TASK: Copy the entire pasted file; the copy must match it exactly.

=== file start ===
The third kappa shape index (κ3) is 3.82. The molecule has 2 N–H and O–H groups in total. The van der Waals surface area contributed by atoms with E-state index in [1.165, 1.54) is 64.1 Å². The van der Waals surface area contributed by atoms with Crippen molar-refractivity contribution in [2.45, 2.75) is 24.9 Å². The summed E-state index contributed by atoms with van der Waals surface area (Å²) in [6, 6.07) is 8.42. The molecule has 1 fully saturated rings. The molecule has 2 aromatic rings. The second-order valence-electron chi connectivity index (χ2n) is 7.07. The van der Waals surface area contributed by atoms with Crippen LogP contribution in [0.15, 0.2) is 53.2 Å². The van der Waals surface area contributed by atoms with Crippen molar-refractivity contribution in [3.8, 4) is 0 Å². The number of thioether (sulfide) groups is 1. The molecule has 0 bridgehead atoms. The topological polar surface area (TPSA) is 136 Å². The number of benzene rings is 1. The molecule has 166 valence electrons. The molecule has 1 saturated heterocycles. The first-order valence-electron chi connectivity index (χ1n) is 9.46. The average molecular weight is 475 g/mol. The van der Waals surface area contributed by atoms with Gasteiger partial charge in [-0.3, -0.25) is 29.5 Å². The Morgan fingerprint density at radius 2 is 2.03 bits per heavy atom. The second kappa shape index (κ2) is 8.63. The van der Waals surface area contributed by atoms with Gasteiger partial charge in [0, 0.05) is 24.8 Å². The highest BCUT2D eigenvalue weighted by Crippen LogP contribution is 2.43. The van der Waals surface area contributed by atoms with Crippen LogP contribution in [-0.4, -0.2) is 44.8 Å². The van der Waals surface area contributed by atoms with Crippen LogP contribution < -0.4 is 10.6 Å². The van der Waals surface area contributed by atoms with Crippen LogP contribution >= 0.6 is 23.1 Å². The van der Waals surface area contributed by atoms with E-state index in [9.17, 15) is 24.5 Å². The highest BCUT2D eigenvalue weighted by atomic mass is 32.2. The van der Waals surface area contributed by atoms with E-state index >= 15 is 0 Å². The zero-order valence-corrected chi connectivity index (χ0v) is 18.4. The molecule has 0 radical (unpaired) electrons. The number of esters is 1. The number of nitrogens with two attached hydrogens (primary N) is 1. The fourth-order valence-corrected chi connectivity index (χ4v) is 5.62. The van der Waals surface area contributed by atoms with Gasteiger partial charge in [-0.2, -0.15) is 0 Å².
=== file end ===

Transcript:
The third kappa shape index (κ3) is 3.82. The molecule has 2 N–H and O–H groups in total. The van der Waals surface area contributed by atoms with E-state index in [1.165, 1.54) is 64.1 Å². The van der Waals surface area contributed by atoms with Crippen molar-refractivity contribution in [2.45, 2.75) is 24.9 Å². The summed E-state index contributed by atoms with van der Waals surface area (Å²) in [6, 6.07) is 8.42. The molecule has 1 fully saturated rings. The molecule has 2 aromatic rings. The second-order valence-electron chi connectivity index (χ2n) is 7.07. The van der Waals surface area contributed by atoms with Crippen LogP contribution in [0.15, 0.2) is 53.2 Å². The van der Waals surface area contributed by atoms with Crippen molar-refractivity contribution in [3.8, 4) is 0 Å². The number of thioether (sulfide) groups is 1. The molecule has 0 bridgehead atoms. The topological polar surface area (TPSA) is 136 Å². The number of benzene rings is 1. The molecule has 166 valence electrons. The molecule has 1 saturated heterocycles. The first-order valence-electron chi connectivity index (χ1n) is 9.46. The average molecular weight is 475 g/mol. The van der Waals surface area contributed by atoms with Gasteiger partial charge in [-0.3, -0.25) is 29.5 Å². The Morgan fingerprint density at radius 2 is 2.03 bits per heavy atom. The second kappa shape index (κ2) is 8.63. The van der Waals surface area contributed by atoms with Gasteiger partial charge in [0, 0.05) is 24.8 Å². The highest BCUT2D eigenvalue weighted by Crippen LogP contribution is 2.43. The van der Waals surface area contributed by atoms with Crippen LogP contribution in [-0.4, -0.2) is 44.8 Å². The van der Waals surface area contributed by atoms with Crippen LogP contribution < -0.4 is 10.6 Å². The van der Waals surface area contributed by atoms with Crippen LogP contribution >= 0.6 is 23.1 Å². The van der Waals surface area contributed by atoms with E-state index in [9.17, 15) is 24.5 Å². The highest BCUT2D eigenvalue weighted by atomic mass is 32.2. The van der Waals surface area contributed by atoms with E-state index >= 15 is 0 Å². The zero-order valence-corrected chi connectivity index (χ0v) is 18.4. The molecule has 0 radical (unpaired) electrons. The number of esters is 1. The number of nitrogens with two attached hydrogens (primary N) is 1. The fourth-order valence-corrected chi connectivity index (χ4v) is 5.62. The van der Waals surface area contributed by atoms with Gasteiger partial charge in [-0.2, -0.15) is 0 Å².